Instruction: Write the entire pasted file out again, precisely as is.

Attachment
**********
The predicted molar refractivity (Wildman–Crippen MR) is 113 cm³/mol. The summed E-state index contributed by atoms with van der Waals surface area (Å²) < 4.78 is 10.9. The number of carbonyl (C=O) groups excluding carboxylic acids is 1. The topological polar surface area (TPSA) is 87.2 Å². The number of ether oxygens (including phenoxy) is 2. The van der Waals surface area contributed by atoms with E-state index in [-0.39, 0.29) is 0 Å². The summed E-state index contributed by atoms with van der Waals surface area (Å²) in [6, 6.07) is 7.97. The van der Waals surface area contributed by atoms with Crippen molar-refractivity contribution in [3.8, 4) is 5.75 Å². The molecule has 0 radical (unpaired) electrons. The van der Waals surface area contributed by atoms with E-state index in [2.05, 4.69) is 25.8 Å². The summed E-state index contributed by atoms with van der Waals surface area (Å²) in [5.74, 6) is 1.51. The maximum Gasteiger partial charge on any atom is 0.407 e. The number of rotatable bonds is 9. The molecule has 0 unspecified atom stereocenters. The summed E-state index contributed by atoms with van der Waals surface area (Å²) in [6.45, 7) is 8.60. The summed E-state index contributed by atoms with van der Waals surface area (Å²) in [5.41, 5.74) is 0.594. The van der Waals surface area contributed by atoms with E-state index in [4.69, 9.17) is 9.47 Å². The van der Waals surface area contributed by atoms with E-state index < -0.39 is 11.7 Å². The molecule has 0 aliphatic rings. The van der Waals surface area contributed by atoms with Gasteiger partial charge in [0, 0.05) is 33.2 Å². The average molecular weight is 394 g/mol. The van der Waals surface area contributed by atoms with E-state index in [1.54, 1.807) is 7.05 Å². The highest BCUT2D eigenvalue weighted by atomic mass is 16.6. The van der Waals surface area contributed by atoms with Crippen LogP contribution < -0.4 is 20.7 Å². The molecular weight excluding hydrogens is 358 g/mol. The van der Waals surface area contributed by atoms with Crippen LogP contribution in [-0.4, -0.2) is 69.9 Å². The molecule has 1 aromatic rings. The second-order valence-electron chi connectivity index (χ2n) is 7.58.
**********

The predicted molar refractivity (Wildman–Crippen MR) is 113 cm³/mol. The summed E-state index contributed by atoms with van der Waals surface area (Å²) < 4.78 is 10.9. The number of carbonyl (C=O) groups excluding carboxylic acids is 1. The topological polar surface area (TPSA) is 87.2 Å². The number of ether oxygens (including phenoxy) is 2. The van der Waals surface area contributed by atoms with E-state index in [-0.39, 0.29) is 0 Å². The summed E-state index contributed by atoms with van der Waals surface area (Å²) in [6, 6.07) is 7.97. The van der Waals surface area contributed by atoms with Crippen molar-refractivity contribution in [3.8, 4) is 5.75 Å². The molecule has 0 radical (unpaired) electrons. The van der Waals surface area contributed by atoms with E-state index in [2.05, 4.69) is 25.8 Å². The summed E-state index contributed by atoms with van der Waals surface area (Å²) in [5.74, 6) is 1.51. The maximum Gasteiger partial charge on any atom is 0.407 e. The number of rotatable bonds is 9. The molecule has 0 unspecified atom stereocenters. The summed E-state index contributed by atoms with van der Waals surface area (Å²) in [6.45, 7) is 8.60. The summed E-state index contributed by atoms with van der Waals surface area (Å²) in [5.41, 5.74) is 0.594. The van der Waals surface area contributed by atoms with E-state index in [4.69, 9.17) is 9.47 Å². The van der Waals surface area contributed by atoms with E-state index < -0.39 is 11.7 Å². The molecule has 0 aliphatic rings. The van der Waals surface area contributed by atoms with Gasteiger partial charge in [0, 0.05) is 33.2 Å². The average molecular weight is 394 g/mol. The van der Waals surface area contributed by atoms with E-state index in [1.54, 1.807) is 7.05 Å². The highest BCUT2D eigenvalue weighted by atomic mass is 16.6. The van der Waals surface area contributed by atoms with Crippen LogP contribution < -0.4 is 20.7 Å². The molecular weight excluding hydrogens is 358 g/mol. The van der Waals surface area contributed by atoms with Crippen LogP contribution in [-0.4, -0.2) is 69.9 Å². The molecule has 1 aromatic rings. The second-order valence-electron chi connectivity index (χ2n) is 7.58.